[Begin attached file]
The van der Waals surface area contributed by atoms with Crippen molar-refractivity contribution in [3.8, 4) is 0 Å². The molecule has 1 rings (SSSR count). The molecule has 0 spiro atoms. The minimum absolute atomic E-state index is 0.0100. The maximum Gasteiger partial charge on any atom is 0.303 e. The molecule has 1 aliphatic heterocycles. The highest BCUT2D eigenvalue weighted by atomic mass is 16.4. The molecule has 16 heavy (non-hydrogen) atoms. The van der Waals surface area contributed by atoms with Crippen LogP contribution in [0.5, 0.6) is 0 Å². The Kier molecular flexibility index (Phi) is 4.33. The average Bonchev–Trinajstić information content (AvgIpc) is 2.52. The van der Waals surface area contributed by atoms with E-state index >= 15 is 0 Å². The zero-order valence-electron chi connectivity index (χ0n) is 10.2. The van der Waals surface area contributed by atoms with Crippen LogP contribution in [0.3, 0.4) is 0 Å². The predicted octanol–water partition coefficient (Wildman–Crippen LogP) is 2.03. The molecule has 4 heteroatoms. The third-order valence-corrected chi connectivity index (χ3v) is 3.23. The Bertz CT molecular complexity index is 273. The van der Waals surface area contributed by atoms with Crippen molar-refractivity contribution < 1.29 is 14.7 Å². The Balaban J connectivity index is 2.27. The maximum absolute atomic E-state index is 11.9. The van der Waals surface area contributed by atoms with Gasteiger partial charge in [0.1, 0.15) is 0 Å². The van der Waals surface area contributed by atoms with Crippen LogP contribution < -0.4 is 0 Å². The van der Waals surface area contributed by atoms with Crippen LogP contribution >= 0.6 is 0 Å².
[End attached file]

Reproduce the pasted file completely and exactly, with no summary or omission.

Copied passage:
The van der Waals surface area contributed by atoms with Crippen molar-refractivity contribution in [3.8, 4) is 0 Å². The molecule has 1 rings (SSSR count). The molecule has 0 spiro atoms. The minimum absolute atomic E-state index is 0.0100. The maximum Gasteiger partial charge on any atom is 0.303 e. The molecule has 1 aliphatic heterocycles. The highest BCUT2D eigenvalue weighted by atomic mass is 16.4. The molecule has 16 heavy (non-hydrogen) atoms. The van der Waals surface area contributed by atoms with Crippen LogP contribution in [0.5, 0.6) is 0 Å². The Kier molecular flexibility index (Phi) is 4.33. The average Bonchev–Trinajstić information content (AvgIpc) is 2.52. The van der Waals surface area contributed by atoms with E-state index >= 15 is 0 Å². The zero-order valence-electron chi connectivity index (χ0n) is 10.2. The van der Waals surface area contributed by atoms with Crippen LogP contribution in [0.3, 0.4) is 0 Å². The predicted octanol–water partition coefficient (Wildman–Crippen LogP) is 2.03. The molecule has 4 heteroatoms. The third-order valence-corrected chi connectivity index (χ3v) is 3.23. The Bertz CT molecular complexity index is 273. The van der Waals surface area contributed by atoms with Crippen molar-refractivity contribution < 1.29 is 14.7 Å². The Balaban J connectivity index is 2.27. The maximum absolute atomic E-state index is 11.9. The van der Waals surface area contributed by atoms with Gasteiger partial charge in [0.1, 0.15) is 0 Å². The van der Waals surface area contributed by atoms with Crippen LogP contribution < -0.4 is 0 Å². The van der Waals surface area contributed by atoms with Crippen LogP contribution >= 0.6 is 0 Å².